All of us are watching the horizon, waiting for that exact second when the glowing ball disappears. No one moves even an inch, not even their eyes, but when the event is over it is just a memory until 24 hours later.
Photographed at Fort Meyers Beach, Florida on Thanksgiving Day 2016
I am so excited to announce that after grieving the loss of my pet Pacific Parrotlet for seven months, my husband and I finally decided it was time to welcome a new pet friend into our household. This time we decided to adopt a Hahn’s macaw. Hahn’s macaws are like mini macaws. They look a bit like a regular large macaw, but are more the size of a conure, or a little bigger than a cockatiel.
We are yet to name our young lad, but we have already fallen in love with him. He is four months old, and will need to get used to being in a household with people. He seems to be a mild-mannered guy, but that could change once he gets used to us and our home.
I am home almost all day long, so he will get lots and lots of attention. He will also surely serve as my new emotional support animal. Back in February, after I lost my pet parrotlet, I wrote about the significance of emotional support animals, both official and unofficial. If anyone is interested in that post you can find it at The Emotional Support Pet.
Please wish me luck with my new friend, and feel free to share your loving stories about your pet(s). They are so so important to many of us.
Photos (clock-wise from top left): Chart showing the structure of an unprocessed coffee cherry, coffee bushes under unique trees, a coffee cherry byproduct (part of coffee cherry skin), finished roasted coffee beans ready for grinding for your coffee, unripe coffee cherries on the bush.Continue reading →
The flowers on our dwarf lilac bush have a grainy look, like tiny purple seeds that barely open up. The fragrance is still sweet and delights all of the senses. The bush blooms during three seasons, unlike larger varieties whose flowers die at the end of spring. Continue reading →
We walked up stairs and stairs along the many waterfalls at Ricketts Glen in Pennsylvania. My husband (then boyfriend) took photographs all along the way. He got a little too adventurous, though, at one spot, and down he fell. His body started sliding down the slimy rocks along the edge of one, but it only took me a millisecond to react. I grabbed his arm with all my might, and hoisted him back to safety. The only injury that he experienced was a dent on the hood of his camera lens.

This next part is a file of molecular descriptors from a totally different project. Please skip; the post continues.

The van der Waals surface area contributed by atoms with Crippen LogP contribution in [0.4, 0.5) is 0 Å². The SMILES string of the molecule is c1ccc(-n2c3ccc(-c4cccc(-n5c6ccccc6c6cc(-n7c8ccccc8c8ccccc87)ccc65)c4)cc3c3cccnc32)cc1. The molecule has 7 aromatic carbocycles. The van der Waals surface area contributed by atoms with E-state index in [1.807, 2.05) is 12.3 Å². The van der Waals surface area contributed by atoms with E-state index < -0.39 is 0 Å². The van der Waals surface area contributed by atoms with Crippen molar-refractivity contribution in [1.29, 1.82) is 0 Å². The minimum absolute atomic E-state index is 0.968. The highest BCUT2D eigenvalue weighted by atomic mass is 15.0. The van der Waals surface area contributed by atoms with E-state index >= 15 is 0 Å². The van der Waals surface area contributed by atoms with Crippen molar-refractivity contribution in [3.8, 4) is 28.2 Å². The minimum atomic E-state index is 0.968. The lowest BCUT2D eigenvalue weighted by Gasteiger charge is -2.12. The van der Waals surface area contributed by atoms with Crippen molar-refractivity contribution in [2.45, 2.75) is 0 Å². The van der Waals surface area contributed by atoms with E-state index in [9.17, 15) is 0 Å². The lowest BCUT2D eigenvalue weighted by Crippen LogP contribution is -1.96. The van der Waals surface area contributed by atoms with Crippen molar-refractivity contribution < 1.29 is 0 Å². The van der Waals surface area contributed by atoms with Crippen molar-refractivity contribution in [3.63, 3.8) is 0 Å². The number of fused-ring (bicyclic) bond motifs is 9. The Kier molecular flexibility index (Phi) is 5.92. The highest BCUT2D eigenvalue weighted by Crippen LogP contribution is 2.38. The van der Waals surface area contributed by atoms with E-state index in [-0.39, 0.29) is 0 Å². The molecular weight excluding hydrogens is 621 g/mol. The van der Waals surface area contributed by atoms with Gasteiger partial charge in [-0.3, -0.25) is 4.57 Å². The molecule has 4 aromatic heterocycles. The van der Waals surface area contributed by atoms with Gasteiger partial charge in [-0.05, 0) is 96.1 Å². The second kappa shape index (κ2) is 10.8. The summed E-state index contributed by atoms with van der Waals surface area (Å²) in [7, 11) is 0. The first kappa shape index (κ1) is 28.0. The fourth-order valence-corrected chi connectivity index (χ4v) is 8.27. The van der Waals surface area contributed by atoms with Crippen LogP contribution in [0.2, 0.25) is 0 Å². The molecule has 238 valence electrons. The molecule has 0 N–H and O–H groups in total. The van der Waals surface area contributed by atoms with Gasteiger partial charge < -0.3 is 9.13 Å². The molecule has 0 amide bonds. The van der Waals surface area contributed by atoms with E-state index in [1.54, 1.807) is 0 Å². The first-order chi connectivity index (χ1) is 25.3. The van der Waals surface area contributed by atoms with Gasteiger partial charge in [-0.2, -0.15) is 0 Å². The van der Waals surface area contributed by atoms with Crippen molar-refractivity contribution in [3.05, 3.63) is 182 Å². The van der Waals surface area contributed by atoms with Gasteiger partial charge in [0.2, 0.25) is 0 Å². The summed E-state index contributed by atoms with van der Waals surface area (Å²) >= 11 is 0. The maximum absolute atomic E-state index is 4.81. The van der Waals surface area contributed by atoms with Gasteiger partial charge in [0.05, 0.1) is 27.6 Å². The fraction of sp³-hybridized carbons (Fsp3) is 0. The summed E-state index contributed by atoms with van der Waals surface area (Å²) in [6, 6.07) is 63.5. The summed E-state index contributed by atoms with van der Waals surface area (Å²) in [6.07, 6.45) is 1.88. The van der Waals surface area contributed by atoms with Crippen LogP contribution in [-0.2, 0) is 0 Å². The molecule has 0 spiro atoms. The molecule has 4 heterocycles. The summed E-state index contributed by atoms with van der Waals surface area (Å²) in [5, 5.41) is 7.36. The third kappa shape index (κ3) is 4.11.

A view during a hike in the Cayambe Coca Ecological Reserve in Ecuador.
My husband, our guide Patricio, and I walked through the brush in the drizzle to reach this spot where the sky became blue, and the sun shined. Right here we stood near the equator, between two hemispheres. Dark hills were in the foreground, with a snow capped mountain far behind. The earth that we stood on was full of grasses and green bushes. The air that we breathed was completely clean and fresh.
Audience members under the shed roof, and outside on the grass at the Tanglewood Music Festival in the Berkeshires of Massachussetts (Koussevitzsky Music Shed)
About five or so years ago, my husband and I had the joy of attending the concerts at the well-known Tanglewood Music Festival in the beautiful Berkshire Hills of western Massachusetts. Tanglewood is the famed summer home of the Boston Symphony Orchestra, and is an open-air shed, covered by a roof, but no walls on its sides. Continue reading →
How I find joy in the occasional foggy day, when my senses become extra keen and mind is soothed. Let me take a walk outside right now, and then a drive to my favorite nearby spots. I won’t venture far. I have no need to. Continue reading →